Downside for Seniors

My father came to live with us last year. We’ve been a multigenerational household from teens all the way up to 60s for that year. There are some really great aspects just like what we’ve talked about on the last episode. The downsides though are also very real. Before my father moved in, I’ve spent some time creating a contract. The contract was more of an acknowledgment of the emotional place of each person in the household.

Having that very different perspective starting place made some difficulties. While the contract was a good intention, sometimes the fine bits got pushed to the wayside. One of the things that I found really interesting about the integrations is that you have a second chance to learn your parent. You have your child perspective and then your adult perspective. The downside though is that sometimes I think that we become our child self with our parent more than we would in any other situation. And they will adopt those same roles.

Downside for Kids

Depending on their age, it can also be difficult for kids to get accustomed to living with their grandparents. They may enjoy spending time with them and have a close relationship, but they will have to get used to a new routine. They will have to share their parents’ attention with their grandparents. It's because their parents may not be able to do with them as many things as before.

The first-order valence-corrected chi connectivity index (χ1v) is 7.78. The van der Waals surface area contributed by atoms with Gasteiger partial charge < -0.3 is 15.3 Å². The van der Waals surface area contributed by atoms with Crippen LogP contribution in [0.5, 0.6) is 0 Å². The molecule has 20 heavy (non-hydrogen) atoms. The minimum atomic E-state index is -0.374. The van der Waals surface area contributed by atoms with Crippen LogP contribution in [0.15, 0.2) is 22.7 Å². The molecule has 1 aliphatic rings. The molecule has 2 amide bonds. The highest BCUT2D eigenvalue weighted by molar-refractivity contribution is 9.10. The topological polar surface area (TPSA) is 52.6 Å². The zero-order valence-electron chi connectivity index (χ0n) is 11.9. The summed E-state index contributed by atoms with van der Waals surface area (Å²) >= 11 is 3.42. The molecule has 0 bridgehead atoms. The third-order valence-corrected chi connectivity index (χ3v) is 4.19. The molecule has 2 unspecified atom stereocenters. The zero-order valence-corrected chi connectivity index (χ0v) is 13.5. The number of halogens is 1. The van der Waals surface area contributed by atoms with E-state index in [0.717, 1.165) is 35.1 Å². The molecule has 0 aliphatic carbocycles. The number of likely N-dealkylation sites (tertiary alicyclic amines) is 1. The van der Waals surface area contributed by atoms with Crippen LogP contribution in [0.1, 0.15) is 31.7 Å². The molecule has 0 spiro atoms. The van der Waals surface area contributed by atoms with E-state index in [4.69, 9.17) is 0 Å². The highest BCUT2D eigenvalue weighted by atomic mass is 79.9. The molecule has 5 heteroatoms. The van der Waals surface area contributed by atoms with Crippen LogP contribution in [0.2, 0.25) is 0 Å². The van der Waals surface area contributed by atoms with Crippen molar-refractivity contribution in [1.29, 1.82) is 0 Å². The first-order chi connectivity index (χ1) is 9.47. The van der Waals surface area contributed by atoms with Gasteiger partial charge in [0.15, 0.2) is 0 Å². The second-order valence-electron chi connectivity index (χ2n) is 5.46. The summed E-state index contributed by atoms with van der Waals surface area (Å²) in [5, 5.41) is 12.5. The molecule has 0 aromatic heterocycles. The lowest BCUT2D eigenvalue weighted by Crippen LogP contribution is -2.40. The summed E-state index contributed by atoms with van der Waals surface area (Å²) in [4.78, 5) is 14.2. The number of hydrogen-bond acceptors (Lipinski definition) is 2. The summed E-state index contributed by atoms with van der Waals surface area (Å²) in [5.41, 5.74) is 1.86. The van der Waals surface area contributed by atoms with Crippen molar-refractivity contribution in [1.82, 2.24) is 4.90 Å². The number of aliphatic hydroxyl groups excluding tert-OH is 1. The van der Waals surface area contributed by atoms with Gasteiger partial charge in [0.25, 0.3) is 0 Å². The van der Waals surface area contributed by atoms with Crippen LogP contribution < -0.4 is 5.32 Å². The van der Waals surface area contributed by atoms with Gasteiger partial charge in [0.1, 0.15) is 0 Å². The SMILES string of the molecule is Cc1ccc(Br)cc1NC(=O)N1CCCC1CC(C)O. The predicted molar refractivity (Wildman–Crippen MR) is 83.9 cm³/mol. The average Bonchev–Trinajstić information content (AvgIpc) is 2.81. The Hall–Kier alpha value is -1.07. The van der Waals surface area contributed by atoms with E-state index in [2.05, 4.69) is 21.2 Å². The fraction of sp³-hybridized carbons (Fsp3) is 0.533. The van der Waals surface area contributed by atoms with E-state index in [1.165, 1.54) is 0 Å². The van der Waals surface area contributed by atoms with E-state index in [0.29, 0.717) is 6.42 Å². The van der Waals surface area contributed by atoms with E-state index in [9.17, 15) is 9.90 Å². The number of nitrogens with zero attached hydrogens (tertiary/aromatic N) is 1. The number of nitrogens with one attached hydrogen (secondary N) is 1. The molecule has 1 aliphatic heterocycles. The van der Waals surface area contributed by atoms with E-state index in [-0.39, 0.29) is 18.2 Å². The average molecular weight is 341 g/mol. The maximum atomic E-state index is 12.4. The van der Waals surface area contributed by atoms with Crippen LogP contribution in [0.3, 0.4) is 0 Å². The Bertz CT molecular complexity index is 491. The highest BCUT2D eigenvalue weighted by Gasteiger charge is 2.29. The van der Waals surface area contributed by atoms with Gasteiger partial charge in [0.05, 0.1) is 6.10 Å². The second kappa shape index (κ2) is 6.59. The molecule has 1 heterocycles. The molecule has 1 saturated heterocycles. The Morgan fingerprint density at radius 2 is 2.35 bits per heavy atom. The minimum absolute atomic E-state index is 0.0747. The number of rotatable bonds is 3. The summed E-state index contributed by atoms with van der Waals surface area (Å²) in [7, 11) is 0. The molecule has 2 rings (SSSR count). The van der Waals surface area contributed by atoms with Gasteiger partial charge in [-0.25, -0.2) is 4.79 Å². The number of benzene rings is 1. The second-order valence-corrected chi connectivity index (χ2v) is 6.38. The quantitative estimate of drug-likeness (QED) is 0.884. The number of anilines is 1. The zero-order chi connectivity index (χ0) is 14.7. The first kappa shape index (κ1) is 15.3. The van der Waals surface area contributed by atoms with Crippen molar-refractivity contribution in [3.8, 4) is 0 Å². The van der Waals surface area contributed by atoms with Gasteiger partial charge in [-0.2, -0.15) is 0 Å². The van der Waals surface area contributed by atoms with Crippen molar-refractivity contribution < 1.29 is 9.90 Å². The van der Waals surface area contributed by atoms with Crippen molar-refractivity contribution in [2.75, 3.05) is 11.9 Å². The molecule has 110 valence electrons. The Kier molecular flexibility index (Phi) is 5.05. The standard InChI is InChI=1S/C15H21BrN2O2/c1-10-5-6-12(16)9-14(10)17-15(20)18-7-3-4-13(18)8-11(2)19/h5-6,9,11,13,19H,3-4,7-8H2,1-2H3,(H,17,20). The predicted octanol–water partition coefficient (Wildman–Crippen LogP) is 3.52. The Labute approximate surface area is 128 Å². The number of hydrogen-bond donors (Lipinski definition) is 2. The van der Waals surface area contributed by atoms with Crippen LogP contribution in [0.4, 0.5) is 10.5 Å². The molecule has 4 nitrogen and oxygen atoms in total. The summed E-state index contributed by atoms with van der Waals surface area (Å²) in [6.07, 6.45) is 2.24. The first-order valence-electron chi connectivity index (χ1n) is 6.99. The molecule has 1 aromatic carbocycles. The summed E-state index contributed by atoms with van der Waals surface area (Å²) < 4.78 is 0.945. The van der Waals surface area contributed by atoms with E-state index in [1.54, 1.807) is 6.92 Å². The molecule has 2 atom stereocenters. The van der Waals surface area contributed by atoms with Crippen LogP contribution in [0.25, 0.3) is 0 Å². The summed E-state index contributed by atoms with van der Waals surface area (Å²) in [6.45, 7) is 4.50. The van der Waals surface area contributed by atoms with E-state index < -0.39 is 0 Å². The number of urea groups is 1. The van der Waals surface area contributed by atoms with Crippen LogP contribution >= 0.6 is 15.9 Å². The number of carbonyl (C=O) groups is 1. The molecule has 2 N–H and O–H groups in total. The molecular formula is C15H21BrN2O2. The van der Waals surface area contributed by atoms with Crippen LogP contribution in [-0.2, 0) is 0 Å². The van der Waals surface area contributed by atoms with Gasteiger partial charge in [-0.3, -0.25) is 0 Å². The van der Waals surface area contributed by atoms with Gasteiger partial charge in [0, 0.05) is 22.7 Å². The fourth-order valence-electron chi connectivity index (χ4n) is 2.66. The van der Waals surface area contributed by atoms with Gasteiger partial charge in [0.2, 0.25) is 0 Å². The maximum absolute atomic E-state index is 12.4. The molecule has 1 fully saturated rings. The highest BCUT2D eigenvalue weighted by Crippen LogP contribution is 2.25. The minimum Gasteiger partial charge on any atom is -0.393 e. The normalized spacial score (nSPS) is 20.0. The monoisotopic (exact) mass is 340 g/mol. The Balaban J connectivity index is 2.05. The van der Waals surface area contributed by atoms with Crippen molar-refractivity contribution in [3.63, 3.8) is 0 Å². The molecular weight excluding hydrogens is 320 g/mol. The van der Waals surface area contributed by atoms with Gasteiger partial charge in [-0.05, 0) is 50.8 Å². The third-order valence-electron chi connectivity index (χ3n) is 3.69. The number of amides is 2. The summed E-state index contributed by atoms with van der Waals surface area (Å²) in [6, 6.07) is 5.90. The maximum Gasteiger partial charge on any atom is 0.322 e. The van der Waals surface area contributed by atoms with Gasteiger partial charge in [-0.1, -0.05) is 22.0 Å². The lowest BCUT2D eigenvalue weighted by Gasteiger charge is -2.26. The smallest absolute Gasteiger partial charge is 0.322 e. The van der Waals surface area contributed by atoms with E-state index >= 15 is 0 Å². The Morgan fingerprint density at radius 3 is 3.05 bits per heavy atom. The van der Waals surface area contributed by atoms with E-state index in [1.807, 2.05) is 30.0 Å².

Being Really Honest with Your Loved One is Important

I work with adult children bringing in older adults quite often. Those people that have been most successful are the ones that first off come from a place of charity, and giving, and openness. Even before you ever have somebody live with you. Making sure that your heart is in the right place and that it’s not a chore because it can become a chore. It can get to that place. And if you’re not or already in a place of love and openness, then it makes it that much more complicated.

Also, remember to be an advocate for your loved one. Not feeling like you’re doing them a certain favor by having them in your space. But actually, that you’re advocating for their health and happiness. That you want the best for them and you feel like that’s living with you. That you actually implementing that charity of heart and advocating for that happiness. If you’re bringing your mom and your dad in your house, do not be expecting them to be a default babysitter.

Have That Open Dialogue

Having that open dialogue, and asking before you assume. We did go ahead and put him on a monetary agreement. So, we put in a small agreement that he was going to help us with a certain amount of rent and groceries each month and we will cover the rest. Because we had that conversation in the beginning. It set the groundwork really nicely.